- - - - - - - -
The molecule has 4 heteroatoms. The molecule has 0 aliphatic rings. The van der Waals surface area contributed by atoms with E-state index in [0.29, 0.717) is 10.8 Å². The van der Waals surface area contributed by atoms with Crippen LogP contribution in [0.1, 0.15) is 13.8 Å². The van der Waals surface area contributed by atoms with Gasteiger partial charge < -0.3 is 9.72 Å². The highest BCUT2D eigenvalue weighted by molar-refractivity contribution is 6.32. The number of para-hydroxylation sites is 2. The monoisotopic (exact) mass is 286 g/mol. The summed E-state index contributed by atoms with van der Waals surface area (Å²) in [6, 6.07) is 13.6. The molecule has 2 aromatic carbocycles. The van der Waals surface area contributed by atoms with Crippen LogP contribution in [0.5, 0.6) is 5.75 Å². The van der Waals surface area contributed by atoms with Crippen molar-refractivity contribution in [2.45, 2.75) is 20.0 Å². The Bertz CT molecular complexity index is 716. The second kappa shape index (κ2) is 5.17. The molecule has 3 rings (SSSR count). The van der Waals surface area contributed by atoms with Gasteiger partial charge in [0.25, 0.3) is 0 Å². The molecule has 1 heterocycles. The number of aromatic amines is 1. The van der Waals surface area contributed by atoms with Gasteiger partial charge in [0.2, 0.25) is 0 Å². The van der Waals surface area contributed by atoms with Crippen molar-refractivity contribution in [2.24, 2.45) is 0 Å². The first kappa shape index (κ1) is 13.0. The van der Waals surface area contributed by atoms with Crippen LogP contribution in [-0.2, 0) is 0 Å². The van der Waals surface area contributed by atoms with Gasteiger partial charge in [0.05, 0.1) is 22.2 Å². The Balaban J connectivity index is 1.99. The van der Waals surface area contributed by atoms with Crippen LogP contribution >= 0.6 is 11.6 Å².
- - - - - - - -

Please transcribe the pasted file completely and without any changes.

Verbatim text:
The molecule has 4 heteroatoms. The molecule has 0 aliphatic rings. The van der Waals surface area contributed by atoms with E-state index in [0.29, 0.717) is 10.8 Å². The van der Waals surface area contributed by atoms with Crippen LogP contribution in [0.1, 0.15) is 13.8 Å². The van der Waals surface area contributed by atoms with Gasteiger partial charge < -0.3 is 9.72 Å². The highest BCUT2D eigenvalue weighted by molar-refractivity contribution is 6.32. The number of para-hydroxylation sites is 2. The monoisotopic (exact) mass is 286 g/mol. The summed E-state index contributed by atoms with van der Waals surface area (Å²) in [6, 6.07) is 13.6. The molecule has 2 aromatic carbocycles. The van der Waals surface area contributed by atoms with Crippen LogP contribution in [0.5, 0.6) is 5.75 Å². The van der Waals surface area contributed by atoms with Crippen molar-refractivity contribution in [2.45, 2.75) is 20.0 Å². The Bertz CT molecular complexity index is 716. The second kappa shape index (κ2) is 5.17. The molecule has 3 rings (SSSR count). The van der Waals surface area contributed by atoms with Gasteiger partial charge in [0.25, 0.3) is 0 Å². The molecule has 1 heterocycles. The number of aromatic amines is 1. The van der Waals surface area contributed by atoms with Gasteiger partial charge in [0.2, 0.25) is 0 Å². The van der Waals surface area contributed by atoms with Crippen molar-refractivity contribution in [2.24, 2.45) is 0 Å². The first kappa shape index (κ1) is 13.0. The van der Waals surface area contributed by atoms with Crippen LogP contribution in [-0.2, 0) is 0 Å². The van der Waals surface area contributed by atoms with Gasteiger partial charge in [0.05, 0.1) is 22.2 Å². The Balaban J connectivity index is 1.99. The van der Waals surface area contributed by atoms with Crippen LogP contribution >= 0.6 is 11.6 Å².